To those coming from the east, the hills and valleys between the Tisza river and the Carpathian mountains are known as Transcarpathia, the Ukrainian name of the province which means “the land beyond the mountains”, while those who live to the west call it Subcarpathia, “the land before the mountains”. Over the last century it has been part of six countries, from the Austro-Hungarian empire to the Soviet Union, and has been inhabited by many peoples: Ukrainians, Hungarians, Rusyns, Germans, Gypsies and Jews, lots of Jews who inevitably found themselves at home is such a geographically uncertain place.

  Jewish life thrived here for three hundred years, as Jews farmed the land and practised many trades that were precluded to them in the rest of Europe. Then came the catastrophe of the Holocaust, which saw most of Jews deported to killing fields or to the gas chambers of Auschwitz. Of those who survived a few decided to return, often in the hope of finding other relatives alive, and then found themselves trapped within the Iron Curtain of the Cold War. Although Jewish religion and cultural life were forbidden under Communism, the local Jewish communities survived, also thanks to an influx of Russian Jews. However, when the fall of the Soviet Union reopened the borders, most jumped at the chance to finally leave Europe for America or Israel.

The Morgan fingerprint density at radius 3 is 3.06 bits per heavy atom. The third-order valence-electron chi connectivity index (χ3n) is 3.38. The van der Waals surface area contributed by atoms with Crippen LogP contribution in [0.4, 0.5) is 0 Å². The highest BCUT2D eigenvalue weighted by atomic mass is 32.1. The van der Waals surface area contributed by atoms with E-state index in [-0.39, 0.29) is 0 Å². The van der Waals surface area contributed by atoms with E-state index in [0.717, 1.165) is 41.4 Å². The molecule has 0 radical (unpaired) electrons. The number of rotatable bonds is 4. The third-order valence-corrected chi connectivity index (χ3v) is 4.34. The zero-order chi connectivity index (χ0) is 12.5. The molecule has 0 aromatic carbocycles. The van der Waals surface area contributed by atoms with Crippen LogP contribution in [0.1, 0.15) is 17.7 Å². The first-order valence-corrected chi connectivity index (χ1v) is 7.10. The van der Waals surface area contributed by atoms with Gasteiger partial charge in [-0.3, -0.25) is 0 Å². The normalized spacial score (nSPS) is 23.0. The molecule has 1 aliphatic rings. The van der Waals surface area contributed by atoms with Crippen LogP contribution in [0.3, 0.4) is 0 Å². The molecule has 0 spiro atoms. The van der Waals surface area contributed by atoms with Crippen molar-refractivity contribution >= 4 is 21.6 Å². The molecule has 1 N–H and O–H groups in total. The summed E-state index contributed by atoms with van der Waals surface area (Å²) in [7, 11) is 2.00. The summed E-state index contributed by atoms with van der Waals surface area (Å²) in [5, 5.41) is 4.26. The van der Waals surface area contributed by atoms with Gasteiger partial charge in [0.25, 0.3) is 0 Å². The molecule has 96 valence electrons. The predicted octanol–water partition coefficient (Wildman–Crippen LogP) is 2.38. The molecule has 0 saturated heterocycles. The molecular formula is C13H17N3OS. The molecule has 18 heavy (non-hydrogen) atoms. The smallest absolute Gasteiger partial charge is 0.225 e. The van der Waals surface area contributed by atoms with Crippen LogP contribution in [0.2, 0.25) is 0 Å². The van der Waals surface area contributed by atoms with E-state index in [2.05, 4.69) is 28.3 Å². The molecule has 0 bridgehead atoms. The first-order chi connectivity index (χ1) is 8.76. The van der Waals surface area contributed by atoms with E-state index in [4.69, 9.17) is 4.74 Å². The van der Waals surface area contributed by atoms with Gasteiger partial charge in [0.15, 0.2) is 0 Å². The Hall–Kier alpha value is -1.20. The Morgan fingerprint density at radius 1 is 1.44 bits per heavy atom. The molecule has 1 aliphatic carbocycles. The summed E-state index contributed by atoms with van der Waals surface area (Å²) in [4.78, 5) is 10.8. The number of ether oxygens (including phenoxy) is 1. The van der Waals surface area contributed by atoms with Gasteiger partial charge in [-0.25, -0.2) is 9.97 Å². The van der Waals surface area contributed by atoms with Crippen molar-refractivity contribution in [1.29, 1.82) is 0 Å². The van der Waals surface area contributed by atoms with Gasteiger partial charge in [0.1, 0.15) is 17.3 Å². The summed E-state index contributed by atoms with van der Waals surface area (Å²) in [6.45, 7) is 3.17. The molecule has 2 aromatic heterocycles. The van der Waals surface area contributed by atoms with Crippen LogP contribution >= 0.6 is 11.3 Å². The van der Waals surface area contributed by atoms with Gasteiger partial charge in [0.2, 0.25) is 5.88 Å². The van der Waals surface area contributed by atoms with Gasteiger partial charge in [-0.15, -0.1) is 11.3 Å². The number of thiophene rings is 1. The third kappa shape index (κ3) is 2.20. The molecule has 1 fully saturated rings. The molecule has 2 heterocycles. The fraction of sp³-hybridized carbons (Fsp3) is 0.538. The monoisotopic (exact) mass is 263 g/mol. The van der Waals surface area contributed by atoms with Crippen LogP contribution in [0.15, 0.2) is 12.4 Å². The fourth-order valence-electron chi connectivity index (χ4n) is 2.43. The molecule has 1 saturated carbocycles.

Today, a few thousands Jews remain of what used to be flourishing communities, their synagogues standing empty and often in dire need of repairs. Yet Jewish life somehow carries on: in the towns of Uzhgorod, Vinogradiv, Khust and Mukacheve, whose Yiddish nickname once was das klein Yerushalayim (the little Jerusalem), Jews still gather on shabbat and the holidays, and try to keep the traditions alive, often in their assimilated, half-Christian families. Some have discovered their long-forgotten Jewish roots, while others have begun laying new ones, converting to Judaism or coming from other places. This is the story of the Jewish communities living on the hills and valleys between the Tisza river and the Carpathian mountains.

Photos and text by Tali Mayer & János Chialá.

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